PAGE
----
That is a fancy way of saying that it does it alphabetically as a string.

So what was happening when we were sorting our numbers array is it was converting them to strings and then sorting them.

Let's do an example before we get into our exercise to demonstrate how it would work if you do want to sort numbers.

const numbers = [1, 2, 100, 3, 200, 400, 155];
const numbersSorted = numbers.sort();

console.log(numbersSorted);

First log to see what it looks like when we call .sort() directly one it.

That is clearly not what we want.

The way sort works is it takes a compare callback function that defines the sort order. That callback function gives you the first and the second thing.

So basically we are going to loop over the array and it will give us the first item, and the second thing, and then it's up to us to decide the sort order (if one item should go in front of the other, etc).

So, what do you return?

If you return less than 0, it will go before it. If you return 0, it will be unchanged, and if you return greater than 0 it will go ahead of it.

We will create a regular function as our callback function for now.

const numbersSorted = numbers.sort(function(firstItem, secondItem) {
  console.log(firstItem, secondItem);
});

console.log(numbersSorted);

As you can see we get 2 items each time.

We get item1 which you can think of as being in the left hand and item2 which you can think of as being in the right hand and it's up to you, the developer, to tell JavaScript whether the items should switch places or remain the same. As JavaScript loops over those things, you keep switching them and eventually it will run through it enough times that there are no more switches, and that is how it knows its done.

So what we can do is we can return 0, -1, or 1. You can return any value, up or down, and that's what we are going to do in our sort callback function.

  • So if the first item is greater than the second item, we want to return 1.
  • Else if, we will check whether the second item is greater than the first item. If it is, then we will return -1.
  • If the numbers are the same, we will return 0.
const numbersSorted = numbers.sort(function(firstItem, secondItem) {
  if (firstItem > secondItem) {
    return 1;
  } else if (secondItem > firstItem) {
    return -1;
  } else {
    return 0;
  }

  console.log(firstItem, secondItem);
});

console.log(numbersSorted);

Let's refresh the page to see how that works.

So that works, but it's pretty verbose and we don't have to return 1, -1 or zero. You can return any zero, negative number or positive number.

Because the items we are looping over are numbers, we can get aray with just returning the secondItem - firstItem.

const numbersSorted = numbers.sort(function(firstItem, secondItem) {
  return secondItem - firstItem;
});

console.log(numbersSorted);

Oops, that returns it in the wrong order. It should be firstItem - secondItem.

How do you know? Just do it one way and if your array is backwards, switch them.

So it's going to return 1-2, which would be -1 which will move it to the beginning of the array. Then it will get 100 - 2, and those numbers just help it learn how to sort itself.

So by default, it will sort itself on strings. So if you did have strings like πŸ‘‡

['a', 'z', 'e', 'r', 'b'].sort()

It will sort it easily, like so πŸ‘‡

But if you have numbers or nested elements, then you have to use a callback like we did.

We can convert our example from above to an arrow function also like so πŸ‘‡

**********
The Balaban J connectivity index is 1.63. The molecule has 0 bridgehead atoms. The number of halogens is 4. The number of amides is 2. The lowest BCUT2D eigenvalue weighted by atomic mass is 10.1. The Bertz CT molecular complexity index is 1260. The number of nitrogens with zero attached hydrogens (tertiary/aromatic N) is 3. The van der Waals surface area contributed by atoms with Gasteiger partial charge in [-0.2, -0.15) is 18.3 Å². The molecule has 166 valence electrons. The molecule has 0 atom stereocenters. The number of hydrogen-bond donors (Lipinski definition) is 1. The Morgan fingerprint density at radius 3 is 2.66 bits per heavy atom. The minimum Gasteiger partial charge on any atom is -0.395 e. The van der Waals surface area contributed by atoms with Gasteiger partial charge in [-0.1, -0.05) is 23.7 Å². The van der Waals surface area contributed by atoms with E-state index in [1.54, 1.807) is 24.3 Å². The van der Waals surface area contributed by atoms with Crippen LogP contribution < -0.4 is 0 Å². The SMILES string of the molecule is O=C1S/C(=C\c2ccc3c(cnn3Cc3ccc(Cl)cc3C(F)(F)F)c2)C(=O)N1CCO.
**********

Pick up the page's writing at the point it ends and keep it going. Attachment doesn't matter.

const numbersSorted = numbers.sort((firstItem, secondItem) => secondItem - firstItem);
console.log(numbersSorted);

If you refresh the HTML page, you will see it still works πŸ‘‡

So now back to our exercise about sorting the toppings alphabetically using sort().

That is easy. We just need to do add the following code πŸ‘‡

console.log(toppings.sort());

The next exercise is sorting the order totals from most expensive to leat with .sort().

So this is just an array of numbers. We can do the same thing we did before, or we can make a function called numbersSort like so:

function numbersSort(a, b) {
  return a - b;
}

Now we can call sort and just pass in that function like so πŸ‘‡

console.log(orderTotals.sort(numbersSort))

As you can see, that worked.

Next we need to sort the prices with sort.

Since prices is an object, how would we sort them?

We can use Object.entries(). However, we need to keep the thing we are sorting along with it. How would we do that?

Let's do it step by step.

const productsSortedByPrice = Object.entries(prices);

As you can see, that gives us an array where each item is an array.

Now, what we can do is sort over each of them. We will use a regular function for that which takes in 2 parameters, the first item and the second item which we will represent with the variables a and b.

Wes isn't a fan typically of using short variable names but in this case, he is fine with it.

const productsSortedByPrice = Object.entries(prices).sort(function(a, b) {
  debugger;
})

If you refresh HTMl page, the debugger will popup. You should see something like the following πŸ‘‡

The important part is the local scope, meaning that what are these a and b variables equal to?

It tells us that a is equal to burger and b is equal to hotdog.

It says they are both arrays.

const aPrice = a[1];
const bPrice = b[1];
debugger;

const productsSortedByPrice = Object.entries(prices).sort(function(a, b) {
  const aPrice = a[1];
  const bPrice = b[1];
  return bPrice - aPrice;
});

console.table(productsSortedByPrice);

As you can see, we return the most expensive to the least expensive.

If we wanted to turn that back into an object we can simply wrap it in Object.fromEntries().

Object.fromEntries(productsSortedByPrice);

What that does is it takes a nested array, like we have here, and turns it back into a regular objects.

Remember earlier when we were learning about objects and how they are not order-sensitive?

Wes has since found out that they have added it to the language where they are maintained in the order in which you put them in, except if they have numbers, in always goes to the top and then the other ones come after it.

Wes spends most of his time working with these sorts of functions.

Find an issue with this post? Think you could clarify, update or add something?

All my posts are available to edit on Github. Any fix, little or small, is appreciated!